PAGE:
Ho'oponopono: How to Take Emotional Responsibility
Ho’oponopono has very deep, centuries-long roots in the Polynesian islands. At first, it had a spiritual meaning; the goal was to connect with the deity. Then, in 1976 this interesting philosophy entered the Western world and opened our eyes.
Morrnah Nalamaku Simeona, a Hawaiian priestess and healer, adapted traditional ho’oponopono to today’s world. They say she gave a gift to the worlds of personal growth and positive psychology.
Although in the past people practiced it in a group with all the members of their family, today it’s been individualized so that people can practice it whenever they might need it. Ho’oponopono helps you throw off burdens, channel tension, correct your mistakes, and deal with your problems.
“Ho’oponopono”: a practice for better coexistence
The Hawaiians believed that we are all connected to each other through “aka.” Aka is an “ether-like” substance that life’s energy flows through. But sometimes that invisible pathway is weakened by our differences, the problems we pull out of the past, lies, or the words we do and don’t say. Then, the energy stops flowing so harmoniously and that’s when pain, problems, and disorders appear.
However, ho’oponopono helps cleanse your aka. And it doesn’t just heal your relationships with others; it also helps you connect to yourself again. Because if there’s one thing that defines this philosophy, it’s kindness in the broadest possible sense. It’s like an active, all-encompassing act of forgiveness that starts within you and tells you what’s ethical, virtuous, and noble.
Of course this isn’t a scientifically based psychology. Yet even being a spiritual tradition, it is very useful for problem-solving. It has proven effective with problems involving crime and arguments between neighbors, families, and different ethnic groups.
For example, ho’oponopono was implemented in certain prisons and was extremely successful. Elders guided the prisoners through conflict resolution. As a result, there was a kind of emotional catharsis and ultimately improved coexistence in Hawaii’s prisons.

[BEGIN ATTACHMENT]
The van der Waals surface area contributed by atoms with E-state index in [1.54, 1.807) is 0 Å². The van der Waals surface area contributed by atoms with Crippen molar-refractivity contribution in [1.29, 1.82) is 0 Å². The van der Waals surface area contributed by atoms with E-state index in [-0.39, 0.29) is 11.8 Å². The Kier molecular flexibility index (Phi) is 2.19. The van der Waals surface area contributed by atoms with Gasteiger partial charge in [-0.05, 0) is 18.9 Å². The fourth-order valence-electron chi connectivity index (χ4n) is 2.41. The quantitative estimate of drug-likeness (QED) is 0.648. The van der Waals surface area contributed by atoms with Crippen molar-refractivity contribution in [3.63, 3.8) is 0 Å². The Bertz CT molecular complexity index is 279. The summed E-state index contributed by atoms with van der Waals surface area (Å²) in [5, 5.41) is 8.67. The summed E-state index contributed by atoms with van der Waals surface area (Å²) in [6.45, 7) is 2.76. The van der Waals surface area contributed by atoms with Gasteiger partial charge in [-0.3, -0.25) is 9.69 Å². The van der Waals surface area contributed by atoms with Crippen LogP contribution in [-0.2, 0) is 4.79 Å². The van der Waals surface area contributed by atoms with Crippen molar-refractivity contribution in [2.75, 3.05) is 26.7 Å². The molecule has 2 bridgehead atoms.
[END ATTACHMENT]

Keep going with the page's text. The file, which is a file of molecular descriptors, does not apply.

How to apply ho’oponopono in your daily life
Ho’oponopono is a code of forgiveness and emotional responsibility. One thing that this philosophy emphasizes is that all conflict comes out of yourself. In other words, you shouldn’t look for external things to blame. We all have the power to change things and turn them into good through kindness, a common spirit, and ethical, emotional consistency.
If you want to apply ho’oponopono to your daily life, follow these strategies.
The 5 steps of ho’oponopono
- First, become aware of your attitudes, emotions, and negative behaviors. These things separate you from the people you love and impact your well-being and personal freedom.
- Next, take responsibility for your actions. Take responsibility for what you do or don’t say, what you do or avoid doing, and what you haven’t tried. Take responsibility for the mistakes you’ve made and all their consequences.
- After that, visualize and feel love. Vividly experience the affection you have for that person or those people you’ve neglected. Open an internal “channel” to them.
- Finally, ask for forgiveness. But careful: in Western culture we usually say “I’m sorry” and think that that’s the end of it. Actually, to properly complete the whole cycle, you also have to receive forgiveness from the other person. To put it another way, you have to hear them say, “I forgive you.”
The last step, just as important, is to experience freedom. The Hawaiians said that when “aka” connects us after the bond has bean cleansed, our souls will be free again. It’s a wonderful feeling. You’ll feel lighter, more whole, and more prepared to start walking again with more self-confidence and wisdom.
Ho’oponopono is a remarkable philosophy. It can give you health and happiness and better relationships. How about putting it into practice?
Pukui, Mary Kawena and Elbert, Samuel H (2009). Hoʻoponopono: Contemporary Uses of a Hawaiian Problem Solving Proces University of Hawaii (1986) ISBN 978-0-8248-0703-0
Simeona, Morrnah, Self-Identity through Hoʻoponopono, Basic 1, Pacifica Seminars (1990)
Vitale, Joe, Hew Len Ph.D (2007), Zero Limits. John Wiley & Sons